How Should a Jesuit Look?
On the back of the door of my office hangs a Jesuit gown. Black, calf-length, sleeveless, but with the distinctive “wings”. It is said to have been modelled on the academic dress current in the 16th-century University of Paris, when Ignatius and the first Jesuits studied there. When I joined the Society, in the late 1970’s, it was used to mark two rites of passage. After the first fortnight of the novitiate (a time called “First Probation”), the novice was given a hand-me-down gown, musty and often tinged with green, and which had probably belonged to a Jesuit recently dead. Two years later, on taking First Vows, you were presented with your own gown, hand-tailored (at that time) by the 90-year-old mother of a Jesuit priest. The one I received in this way in 1980 is the one that still hangs behind my door.
Shortly after I received it, they went out of fashion. Our understanding in those days was that Vatican II had called religious to draw closer to ordinary people, to be less cut off by dress or patterns of speech or aspects of lifestyle. It’s rare now to see a Jesuit wearing a gown. In the Constitutions, Ignatius had said that Jesuit dress should be “ordinary”. Yet what that should mean in practice, how a Jesuit should look, remains a debated issue.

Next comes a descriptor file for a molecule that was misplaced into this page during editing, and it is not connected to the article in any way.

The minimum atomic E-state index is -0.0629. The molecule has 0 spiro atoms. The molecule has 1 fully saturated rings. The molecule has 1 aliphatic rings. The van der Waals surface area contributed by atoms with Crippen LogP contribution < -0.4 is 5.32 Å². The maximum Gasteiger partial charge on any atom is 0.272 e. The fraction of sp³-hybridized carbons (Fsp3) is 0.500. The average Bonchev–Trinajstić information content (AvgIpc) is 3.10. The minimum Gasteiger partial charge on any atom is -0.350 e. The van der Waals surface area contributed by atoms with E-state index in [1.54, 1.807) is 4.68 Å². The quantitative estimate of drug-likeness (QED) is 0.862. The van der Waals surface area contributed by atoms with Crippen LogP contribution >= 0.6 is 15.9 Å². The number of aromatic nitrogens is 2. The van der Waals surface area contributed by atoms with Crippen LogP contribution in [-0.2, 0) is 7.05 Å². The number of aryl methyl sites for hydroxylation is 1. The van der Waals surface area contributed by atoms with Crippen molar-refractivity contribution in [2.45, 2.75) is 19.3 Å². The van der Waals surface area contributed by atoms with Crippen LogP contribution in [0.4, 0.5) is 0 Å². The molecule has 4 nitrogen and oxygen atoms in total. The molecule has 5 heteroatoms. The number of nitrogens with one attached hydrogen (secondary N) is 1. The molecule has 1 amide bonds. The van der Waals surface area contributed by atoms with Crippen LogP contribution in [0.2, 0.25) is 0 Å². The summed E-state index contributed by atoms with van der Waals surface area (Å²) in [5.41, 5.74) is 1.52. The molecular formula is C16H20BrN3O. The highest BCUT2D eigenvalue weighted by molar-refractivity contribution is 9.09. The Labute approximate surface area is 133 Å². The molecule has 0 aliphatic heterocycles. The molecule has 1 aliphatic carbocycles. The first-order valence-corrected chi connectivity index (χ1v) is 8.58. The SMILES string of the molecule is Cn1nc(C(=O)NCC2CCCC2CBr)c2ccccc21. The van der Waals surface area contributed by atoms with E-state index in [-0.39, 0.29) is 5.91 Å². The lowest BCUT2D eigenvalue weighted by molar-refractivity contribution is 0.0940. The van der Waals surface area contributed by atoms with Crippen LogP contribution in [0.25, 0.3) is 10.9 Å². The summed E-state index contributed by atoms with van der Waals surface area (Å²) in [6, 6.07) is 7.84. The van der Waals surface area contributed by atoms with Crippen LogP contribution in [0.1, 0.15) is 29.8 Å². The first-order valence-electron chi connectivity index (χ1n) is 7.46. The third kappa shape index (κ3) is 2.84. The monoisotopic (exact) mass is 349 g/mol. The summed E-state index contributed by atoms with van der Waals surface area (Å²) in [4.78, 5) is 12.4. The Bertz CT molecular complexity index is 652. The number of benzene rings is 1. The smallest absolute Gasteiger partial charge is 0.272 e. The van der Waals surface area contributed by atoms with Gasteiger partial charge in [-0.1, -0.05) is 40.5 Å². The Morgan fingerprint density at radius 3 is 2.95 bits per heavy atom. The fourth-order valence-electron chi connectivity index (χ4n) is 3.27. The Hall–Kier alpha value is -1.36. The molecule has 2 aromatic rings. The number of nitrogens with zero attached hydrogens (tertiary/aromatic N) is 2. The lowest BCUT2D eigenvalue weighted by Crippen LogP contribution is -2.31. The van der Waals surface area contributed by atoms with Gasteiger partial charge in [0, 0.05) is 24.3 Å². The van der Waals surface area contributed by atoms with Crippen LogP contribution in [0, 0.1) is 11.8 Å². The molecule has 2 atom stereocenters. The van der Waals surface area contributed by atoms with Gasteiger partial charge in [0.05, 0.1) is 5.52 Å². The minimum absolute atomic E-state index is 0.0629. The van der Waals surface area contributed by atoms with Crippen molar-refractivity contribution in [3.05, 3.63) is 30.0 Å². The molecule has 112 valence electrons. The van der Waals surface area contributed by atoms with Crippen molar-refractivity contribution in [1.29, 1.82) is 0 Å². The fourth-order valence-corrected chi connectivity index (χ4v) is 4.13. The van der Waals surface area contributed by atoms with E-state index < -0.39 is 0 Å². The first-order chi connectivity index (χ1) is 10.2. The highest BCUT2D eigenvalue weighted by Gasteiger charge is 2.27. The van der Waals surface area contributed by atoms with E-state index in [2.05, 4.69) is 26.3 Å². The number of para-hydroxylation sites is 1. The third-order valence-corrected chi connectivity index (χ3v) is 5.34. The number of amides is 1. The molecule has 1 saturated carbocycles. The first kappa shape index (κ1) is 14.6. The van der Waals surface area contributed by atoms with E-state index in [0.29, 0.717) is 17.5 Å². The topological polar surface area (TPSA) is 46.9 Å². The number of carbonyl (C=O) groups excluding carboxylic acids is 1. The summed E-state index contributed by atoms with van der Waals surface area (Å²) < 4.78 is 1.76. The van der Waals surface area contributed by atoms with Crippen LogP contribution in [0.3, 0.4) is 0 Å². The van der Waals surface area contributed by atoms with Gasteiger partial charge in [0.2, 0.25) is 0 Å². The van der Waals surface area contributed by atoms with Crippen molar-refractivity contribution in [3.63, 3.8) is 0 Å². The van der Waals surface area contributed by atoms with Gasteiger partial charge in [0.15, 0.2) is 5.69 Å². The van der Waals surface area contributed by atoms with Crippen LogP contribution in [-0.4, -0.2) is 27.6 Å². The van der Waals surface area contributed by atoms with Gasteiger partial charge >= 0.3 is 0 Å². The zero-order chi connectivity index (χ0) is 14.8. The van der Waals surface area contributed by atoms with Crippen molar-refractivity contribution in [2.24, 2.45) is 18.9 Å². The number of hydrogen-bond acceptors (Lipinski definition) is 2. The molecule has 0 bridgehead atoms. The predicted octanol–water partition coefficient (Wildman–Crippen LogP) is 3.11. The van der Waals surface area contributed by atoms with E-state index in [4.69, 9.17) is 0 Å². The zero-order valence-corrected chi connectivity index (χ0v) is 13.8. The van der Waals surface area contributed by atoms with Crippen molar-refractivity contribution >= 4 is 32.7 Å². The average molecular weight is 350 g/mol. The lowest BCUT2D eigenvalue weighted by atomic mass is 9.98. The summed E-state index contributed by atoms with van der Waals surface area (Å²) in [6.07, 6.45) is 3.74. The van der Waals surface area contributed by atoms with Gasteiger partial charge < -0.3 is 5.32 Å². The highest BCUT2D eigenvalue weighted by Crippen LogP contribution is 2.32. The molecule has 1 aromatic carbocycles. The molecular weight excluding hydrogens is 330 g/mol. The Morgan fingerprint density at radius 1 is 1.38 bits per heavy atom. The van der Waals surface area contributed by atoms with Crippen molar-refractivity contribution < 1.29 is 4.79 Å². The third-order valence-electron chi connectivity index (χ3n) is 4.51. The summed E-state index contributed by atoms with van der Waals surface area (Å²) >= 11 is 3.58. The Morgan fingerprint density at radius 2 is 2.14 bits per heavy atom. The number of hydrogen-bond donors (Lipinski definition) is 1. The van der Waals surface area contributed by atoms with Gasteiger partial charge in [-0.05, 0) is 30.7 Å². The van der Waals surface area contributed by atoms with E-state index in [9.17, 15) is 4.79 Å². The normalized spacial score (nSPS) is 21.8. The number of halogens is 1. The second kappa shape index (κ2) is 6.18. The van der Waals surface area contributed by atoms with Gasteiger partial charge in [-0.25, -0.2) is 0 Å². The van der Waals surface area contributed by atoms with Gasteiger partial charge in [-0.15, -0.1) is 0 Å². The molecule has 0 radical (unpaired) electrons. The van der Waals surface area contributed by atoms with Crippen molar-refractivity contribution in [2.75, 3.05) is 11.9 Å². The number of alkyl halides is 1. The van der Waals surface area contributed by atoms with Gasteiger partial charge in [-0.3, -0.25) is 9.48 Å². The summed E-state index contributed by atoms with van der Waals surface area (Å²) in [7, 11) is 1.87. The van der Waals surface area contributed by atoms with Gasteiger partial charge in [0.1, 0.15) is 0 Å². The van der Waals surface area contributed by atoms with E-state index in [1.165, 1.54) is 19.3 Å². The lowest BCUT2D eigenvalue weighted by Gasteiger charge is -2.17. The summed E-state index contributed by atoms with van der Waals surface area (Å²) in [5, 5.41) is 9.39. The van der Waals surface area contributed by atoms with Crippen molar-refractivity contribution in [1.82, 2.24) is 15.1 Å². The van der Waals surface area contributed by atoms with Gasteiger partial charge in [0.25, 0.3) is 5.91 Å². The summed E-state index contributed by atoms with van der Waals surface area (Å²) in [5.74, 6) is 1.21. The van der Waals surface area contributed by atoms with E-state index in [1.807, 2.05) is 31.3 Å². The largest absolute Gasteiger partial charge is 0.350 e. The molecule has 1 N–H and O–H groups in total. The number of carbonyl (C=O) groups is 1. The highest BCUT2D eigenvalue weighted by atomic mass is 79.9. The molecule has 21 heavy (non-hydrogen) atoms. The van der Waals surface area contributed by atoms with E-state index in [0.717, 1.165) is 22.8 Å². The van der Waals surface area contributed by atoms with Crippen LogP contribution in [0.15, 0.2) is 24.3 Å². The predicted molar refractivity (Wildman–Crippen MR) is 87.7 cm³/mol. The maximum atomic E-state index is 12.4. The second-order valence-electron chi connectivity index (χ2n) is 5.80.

Ask yourself how you would react to meeting someone dressed in the Jesuit gown today. Would you feel immediately that this was a man you could trust, could confide in? Or would you feel put off by the strangeness of the encounter, unable to relate to a man who might seem as old-fashioned as his clothing?
I’m not sure that there is a single clear answer to these questions. Wearing “ordinary” dress, I can sit on a bus or train incognito and undisturbed, and if I’m honest often I prefer that. Yet the lack of distinctive clothing worn in public can contribute to the sense that religious faith is disappearing, or is a private affair that should not impinge in any way upon others. My own view is that strident opinions that a Jesuit priest should always, or never, wear distinctive clerical dress, are unhelpful. I try and let myself be guided by what I judge will most help those I’m working with – a clerical collar when celebrating a parish Mass, an open-necked shirt when I offer spiritual direction. But that’s my solution.
What do you think? How should a Jesuit look?
Fr Paul Nicholson SJ
Director of Novices